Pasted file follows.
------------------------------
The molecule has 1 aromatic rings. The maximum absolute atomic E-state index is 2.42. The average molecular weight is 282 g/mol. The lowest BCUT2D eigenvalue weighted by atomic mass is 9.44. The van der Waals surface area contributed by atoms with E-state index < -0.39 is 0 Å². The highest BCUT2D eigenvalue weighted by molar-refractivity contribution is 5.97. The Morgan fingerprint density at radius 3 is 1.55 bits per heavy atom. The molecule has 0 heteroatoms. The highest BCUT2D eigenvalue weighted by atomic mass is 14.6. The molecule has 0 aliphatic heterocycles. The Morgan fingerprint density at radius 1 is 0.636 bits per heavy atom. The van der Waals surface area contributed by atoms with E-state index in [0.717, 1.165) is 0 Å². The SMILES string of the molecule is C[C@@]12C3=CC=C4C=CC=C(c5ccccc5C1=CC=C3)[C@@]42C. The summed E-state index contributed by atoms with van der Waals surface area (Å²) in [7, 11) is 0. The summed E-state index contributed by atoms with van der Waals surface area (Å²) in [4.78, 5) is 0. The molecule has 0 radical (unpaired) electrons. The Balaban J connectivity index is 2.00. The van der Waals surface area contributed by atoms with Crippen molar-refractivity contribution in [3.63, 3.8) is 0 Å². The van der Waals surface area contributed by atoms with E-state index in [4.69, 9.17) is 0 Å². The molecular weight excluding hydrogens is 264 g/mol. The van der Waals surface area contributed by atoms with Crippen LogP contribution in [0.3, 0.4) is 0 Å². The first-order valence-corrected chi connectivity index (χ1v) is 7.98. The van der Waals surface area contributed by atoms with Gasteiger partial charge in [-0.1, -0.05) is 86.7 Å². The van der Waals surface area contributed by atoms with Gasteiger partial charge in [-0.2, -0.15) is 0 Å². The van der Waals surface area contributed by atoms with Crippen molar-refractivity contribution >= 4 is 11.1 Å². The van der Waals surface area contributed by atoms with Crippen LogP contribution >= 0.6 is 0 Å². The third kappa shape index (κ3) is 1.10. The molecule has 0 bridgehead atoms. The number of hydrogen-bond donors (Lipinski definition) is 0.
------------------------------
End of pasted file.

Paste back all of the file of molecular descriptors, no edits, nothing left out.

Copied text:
The molecule has 1 aromatic rings. The maximum absolute atomic E-state index is 2.42. The average molecular weight is 282 g/mol. The lowest BCUT2D eigenvalue weighted by atomic mass is 9.44. The van der Waals surface area contributed by atoms with E-state index < -0.39 is 0 Å². The highest BCUT2D eigenvalue weighted by molar-refractivity contribution is 5.97. The Morgan fingerprint density at radius 3 is 1.55 bits per heavy atom. The molecule has 0 heteroatoms. The highest BCUT2D eigenvalue weighted by atomic mass is 14.6. The molecule has 0 aliphatic heterocycles. The Morgan fingerprint density at radius 1 is 0.636 bits per heavy atom. The van der Waals surface area contributed by atoms with E-state index in [0.717, 1.165) is 0 Å². The SMILES string of the molecule is C[C@@]12C3=CC=C4C=CC=C(c5ccccc5C1=CC=C3)[C@@]42C. The summed E-state index contributed by atoms with van der Waals surface area (Å²) in [7, 11) is 0. The summed E-state index contributed by atoms with van der Waals surface area (Å²) in [4.78, 5) is 0. The molecule has 0 radical (unpaired) electrons. The Balaban J connectivity index is 2.00. The van der Waals surface area contributed by atoms with Crippen molar-refractivity contribution in [3.63, 3.8) is 0 Å². The van der Waals surface area contributed by atoms with E-state index in [4.69, 9.17) is 0 Å². The molecular weight excluding hydrogens is 264 g/mol. The van der Waals surface area contributed by atoms with Crippen LogP contribution in [0.3, 0.4) is 0 Å². The first-order valence-corrected chi connectivity index (χ1v) is 7.98. The van der Waals surface area contributed by atoms with Gasteiger partial charge in [-0.1, -0.05) is 86.7 Å². The van der Waals surface area contributed by atoms with Gasteiger partial charge in [-0.2, -0.15) is 0 Å². The van der Waals surface area contributed by atoms with Crippen molar-refractivity contribution >= 4 is 11.1 Å². The van der Waals surface area contributed by atoms with Crippen LogP contribution >= 0.6 is 0 Å². The third kappa shape index (κ3) is 1.10. The molecule has 0 bridgehead atoms. The number of hydrogen-bond donors (Lipinski definition) is 0.